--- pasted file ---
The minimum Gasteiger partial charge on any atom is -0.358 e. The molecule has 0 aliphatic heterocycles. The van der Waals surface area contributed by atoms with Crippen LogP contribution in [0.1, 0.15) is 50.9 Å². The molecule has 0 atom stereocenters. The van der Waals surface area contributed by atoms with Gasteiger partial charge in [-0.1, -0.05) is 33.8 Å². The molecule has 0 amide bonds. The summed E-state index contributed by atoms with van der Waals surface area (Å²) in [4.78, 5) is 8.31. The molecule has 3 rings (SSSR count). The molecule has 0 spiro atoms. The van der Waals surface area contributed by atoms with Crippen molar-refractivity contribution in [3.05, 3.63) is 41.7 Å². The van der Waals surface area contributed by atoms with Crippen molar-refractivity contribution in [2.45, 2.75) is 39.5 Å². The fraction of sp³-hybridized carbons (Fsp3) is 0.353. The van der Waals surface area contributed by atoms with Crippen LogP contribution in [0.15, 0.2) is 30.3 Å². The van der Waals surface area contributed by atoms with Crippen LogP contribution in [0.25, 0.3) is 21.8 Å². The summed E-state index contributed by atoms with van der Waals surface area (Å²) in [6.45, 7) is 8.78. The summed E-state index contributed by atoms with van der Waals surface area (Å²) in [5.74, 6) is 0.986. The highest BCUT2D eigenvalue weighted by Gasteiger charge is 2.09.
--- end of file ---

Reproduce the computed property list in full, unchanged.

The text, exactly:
The minimum Gasteiger partial charge on any atom is -0.358 e. The molecule has 0 aliphatic heterocycles. The van der Waals surface area contributed by atoms with Crippen LogP contribution in [0.1, 0.15) is 50.9 Å². The molecule has 0 atom stereocenters. The van der Waals surface area contributed by atoms with Gasteiger partial charge in [-0.1, -0.05) is 33.8 Å². The molecule has 0 amide bonds. The summed E-state index contributed by atoms with van der Waals surface area (Å²) in [4.78, 5) is 8.31. The molecule has 3 rings (SSSR count). The molecule has 0 spiro atoms. The van der Waals surface area contributed by atoms with Crippen molar-refractivity contribution in [3.05, 3.63) is 41.7 Å². The van der Waals surface area contributed by atoms with Crippen molar-refractivity contribution in [2.45, 2.75) is 39.5 Å². The fraction of sp³-hybridized carbons (Fsp3) is 0.353. The van der Waals surface area contributed by atoms with Crippen LogP contribution in [0.15, 0.2) is 30.3 Å². The van der Waals surface area contributed by atoms with Crippen LogP contribution in [0.25, 0.3) is 21.8 Å². The summed E-state index contributed by atoms with van der Waals surface area (Å²) in [6.45, 7) is 8.78. The summed E-state index contributed by atoms with van der Waals surface area (Å²) in [5.74, 6) is 0.986. The highest BCUT2D eigenvalue weighted by Gasteiger charge is 2.09.